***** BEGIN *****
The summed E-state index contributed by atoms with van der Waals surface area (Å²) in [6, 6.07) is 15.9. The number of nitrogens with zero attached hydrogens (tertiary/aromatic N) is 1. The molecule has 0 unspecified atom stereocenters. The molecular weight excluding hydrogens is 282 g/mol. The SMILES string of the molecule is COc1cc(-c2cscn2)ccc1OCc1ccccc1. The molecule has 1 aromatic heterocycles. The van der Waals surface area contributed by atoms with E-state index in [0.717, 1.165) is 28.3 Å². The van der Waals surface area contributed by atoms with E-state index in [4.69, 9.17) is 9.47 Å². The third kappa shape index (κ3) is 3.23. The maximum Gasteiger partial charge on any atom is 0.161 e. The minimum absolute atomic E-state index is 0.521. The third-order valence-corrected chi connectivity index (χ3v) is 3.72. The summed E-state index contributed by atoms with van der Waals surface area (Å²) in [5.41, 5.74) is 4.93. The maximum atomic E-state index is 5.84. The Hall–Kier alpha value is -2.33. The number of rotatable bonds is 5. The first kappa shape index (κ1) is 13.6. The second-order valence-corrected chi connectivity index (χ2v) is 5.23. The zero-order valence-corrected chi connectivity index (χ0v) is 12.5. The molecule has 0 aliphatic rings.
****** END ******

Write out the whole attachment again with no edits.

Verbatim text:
The summed E-state index contributed by atoms with van der Waals surface area (Å²) in [6, 6.07) is 15.9. The number of nitrogens with zero attached hydrogens (tertiary/aromatic N) is 1. The molecule has 0 unspecified atom stereocenters. The molecular weight excluding hydrogens is 282 g/mol. The SMILES string of the molecule is COc1cc(-c2cscn2)ccc1OCc1ccccc1. The molecule has 1 aromatic heterocycles. The van der Waals surface area contributed by atoms with E-state index in [0.717, 1.165) is 28.3 Å². The van der Waals surface area contributed by atoms with E-state index in [4.69, 9.17) is 9.47 Å². The third kappa shape index (κ3) is 3.23. The maximum Gasteiger partial charge on any atom is 0.161 e. The minimum absolute atomic E-state index is 0.521. The third-order valence-corrected chi connectivity index (χ3v) is 3.72. The summed E-state index contributed by atoms with van der Waals surface area (Å²) in [5.41, 5.74) is 4.93. The maximum atomic E-state index is 5.84. The Hall–Kier alpha value is -2.33. The number of rotatable bonds is 5. The first kappa shape index (κ1) is 13.6. The second-order valence-corrected chi connectivity index (χ2v) is 5.23. The zero-order valence-corrected chi connectivity index (χ0v) is 12.5. The molecule has 0 aliphatic rings.